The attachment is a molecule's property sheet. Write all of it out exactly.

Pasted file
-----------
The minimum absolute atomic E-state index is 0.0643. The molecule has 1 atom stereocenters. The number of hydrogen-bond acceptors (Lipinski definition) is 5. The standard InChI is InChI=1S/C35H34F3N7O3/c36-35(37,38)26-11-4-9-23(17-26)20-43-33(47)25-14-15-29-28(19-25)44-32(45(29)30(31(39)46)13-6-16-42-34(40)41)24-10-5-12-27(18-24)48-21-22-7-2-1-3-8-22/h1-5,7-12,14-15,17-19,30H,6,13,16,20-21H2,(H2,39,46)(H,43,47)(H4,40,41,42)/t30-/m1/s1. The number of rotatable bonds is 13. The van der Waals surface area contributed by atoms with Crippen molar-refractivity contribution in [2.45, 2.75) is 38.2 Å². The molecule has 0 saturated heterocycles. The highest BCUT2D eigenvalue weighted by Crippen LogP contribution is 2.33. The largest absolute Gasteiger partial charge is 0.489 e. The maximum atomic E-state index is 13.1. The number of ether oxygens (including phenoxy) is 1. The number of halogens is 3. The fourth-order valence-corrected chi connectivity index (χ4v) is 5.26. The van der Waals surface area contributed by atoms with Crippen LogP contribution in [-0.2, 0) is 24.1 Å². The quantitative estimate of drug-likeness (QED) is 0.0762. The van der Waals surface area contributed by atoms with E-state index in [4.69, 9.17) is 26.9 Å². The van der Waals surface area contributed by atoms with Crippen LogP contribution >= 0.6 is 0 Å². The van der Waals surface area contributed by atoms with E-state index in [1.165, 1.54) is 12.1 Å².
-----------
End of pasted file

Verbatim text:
The minimum absolute atomic E-state index is 0.0643. The molecule has 1 atom stereocenters. The number of hydrogen-bond acceptors (Lipinski definition) is 5. The standard InChI is InChI=1S/C35H34F3N7O3/c36-35(37,38)26-11-4-9-23(17-26)20-43-33(47)25-14-15-29-28(19-25)44-32(45(29)30(31(39)46)13-6-16-42-34(40)41)24-10-5-12-27(18-24)48-21-22-7-2-1-3-8-22/h1-5,7-12,14-15,17-19,30H,6,13,16,20-21H2,(H2,39,46)(H,43,47)(H4,40,41,42)/t30-/m1/s1. The number of rotatable bonds is 13. The van der Waals surface area contributed by atoms with Crippen molar-refractivity contribution in [2.45, 2.75) is 38.2 Å². The molecule has 0 saturated heterocycles. The highest BCUT2D eigenvalue weighted by Crippen LogP contribution is 2.33. The largest absolute Gasteiger partial charge is 0.489 e. The maximum atomic E-state index is 13.1. The number of ether oxygens (including phenoxy) is 1. The number of halogens is 3. The fourth-order valence-corrected chi connectivity index (χ4v) is 5.26. The van der Waals surface area contributed by atoms with Crippen LogP contribution in [-0.2, 0) is 24.1 Å². The quantitative estimate of drug-likeness (QED) is 0.0762. The van der Waals surface area contributed by atoms with E-state index in [4.69, 9.17) is 26.9 Å². The van der Waals surface area contributed by atoms with Crippen LogP contribution >= 0.6 is 0 Å². The van der Waals surface area contributed by atoms with E-state index in [1.165, 1.54) is 12.1 Å².